Tuesday 14th July
Wednesday 15th July
Thursday 16th July
Friday 17th July
Wednesday 15th July, 09:00 - 10:30 Room: HT-103
Enhancing survey data with geocoded auxiliary data 1
|| Dr Sarah
Butt (City University London )
|Coordinator 1||Mr Rory Fitzgerald (City University London)|
|Coordinator 2||Ms Kaisa Lahtinen (City University London)|
Combining survey data with auxiliary data from other sources provides researchers with a wealth of potential opportunities to improve survey data collection and the quality of the inferences that can be drawn from survey data. One type of auxiliary data that is increasingly widely available is geocoded data i.e. data that can be linked to survey data based on the geographic location of sampled addresses. This includes census data, administrative data from government agencies and other public sector bodies, commercial databases and geospatial maps. Such data can be used to answer substantive research questions about the effect of location on attitudes and behaviour. By providing information about all sample units, geocoded data are also a potentially valuable tool to aid data collection and for overcoming non-response bias.
However, using auxiliary data from pre-existing sources presents a number of challenges.
Identifying suitable auxiliary variables that are correlated with the survey variables of interest (and, in the case of non-response analysis, response propensity) can be difficult. There are concerns over the coverage, accuracy and timeliness of external databases, the extent to which data which is often highly aggregated can characterise sampled households, and the increased likelihood of deductive disclosure as a result of combining different data sources.
This session invites studies that have combined survey data with geocoded auxiliary data to share their learning regarding the opportunities and challenges associated with this approach. We are interested in papers that provide insights into any of the following:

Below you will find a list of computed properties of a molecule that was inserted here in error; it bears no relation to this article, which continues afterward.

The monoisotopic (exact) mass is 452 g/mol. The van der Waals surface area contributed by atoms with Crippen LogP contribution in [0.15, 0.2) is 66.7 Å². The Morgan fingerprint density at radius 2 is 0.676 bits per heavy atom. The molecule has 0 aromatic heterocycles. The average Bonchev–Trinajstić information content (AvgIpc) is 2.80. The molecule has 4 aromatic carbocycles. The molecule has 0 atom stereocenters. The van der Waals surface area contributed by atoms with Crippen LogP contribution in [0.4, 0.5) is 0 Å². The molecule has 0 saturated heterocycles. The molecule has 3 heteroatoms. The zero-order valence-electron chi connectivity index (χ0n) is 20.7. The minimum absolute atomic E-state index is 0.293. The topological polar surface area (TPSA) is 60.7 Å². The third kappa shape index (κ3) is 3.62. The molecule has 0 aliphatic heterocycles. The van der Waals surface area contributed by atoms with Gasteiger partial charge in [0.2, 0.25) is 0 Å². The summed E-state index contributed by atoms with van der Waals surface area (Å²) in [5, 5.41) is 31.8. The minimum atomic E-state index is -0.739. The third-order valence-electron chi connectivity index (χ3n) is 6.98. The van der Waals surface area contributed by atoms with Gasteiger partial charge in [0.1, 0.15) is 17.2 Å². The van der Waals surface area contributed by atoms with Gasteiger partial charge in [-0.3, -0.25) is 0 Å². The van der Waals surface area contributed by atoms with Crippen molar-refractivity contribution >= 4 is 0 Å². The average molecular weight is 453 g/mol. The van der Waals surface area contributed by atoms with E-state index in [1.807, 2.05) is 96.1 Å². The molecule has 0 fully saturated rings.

• The pros and cons of using different sources of geocoded auxiliary data
• Strategies for linking geocoded auxiliary data to survey data
• Modelling item or unit non-response using auxiliary data
• Combining auxiliary data and survey data cross-nationally
Paper Details1. Using Geo-coded Data as Part of the Multi-level, Multi-Source Approach to Improve Surveys
Dr Tom W. Smitht@norc.uchicago.edu
(NORC at the University of Chicago)
Dr Jibum Kim (Sungkyunkwan University)
The best way to improve social science research is not to replace surveys with big data, but to use auxiliary data to enhance surveys both substantively and methodologically. As proposed in tthe Multi-Level, Multi-Source approach, surveys can be enriched by adding geo-coded data at multiple levels of aggregation and from multiple sources to augment that data collected by surveys. The aggregate geo-coded data can help to detect and reduce non-response bias and also improve substantive model by including context variables measuring neighbor-, community, and other-level effects.
2. Using geocoded auxiliary data to predict nonresponse in address-based samples: Are household- level commercial data any better than aggregate-level census data?
Dr Sarah Butt
(City University London)
Ms Kaisa Lahtinen (City University London)
Mr Rory Fitzgerald (City University London)
Geocoded auxiliary data are a potentially valuable resource for understanding the problem of nonresponse bias. However, identifying data sources and variables predictive of both response propensity and survey outcomes is not straightforward. This paper uses auxiliary data from multiple sources and different levels of aggregation to investigate patterns of nonresponse in the European Social Survey in the UK. It compares whether household-level measures of socio-demographic characteristics such as employment status and family type obtained from commercial sources are any more effective at predicting response behaviour compared with the same characteristics measured at aggregate level via the 2011 Census.
3. The use of geo-coded data to develop an interview performance management system
Mr Joel Williams
In many surveys, it is typical for an interviewer's performance to be judged against a uniform response rate target, regardless of how challenging it is to meet this target in the allocated assignment area. This can lead to misjudgment of an interviewer's performance over time.
This paper describes the development of a more sensitive - and more timely - performance monitor for the Crime Survey of England & Wales, based on seven years of field data and more than half a million addresses. It led to reassessment of who the top performers were and who needed more coaching to meet expectations.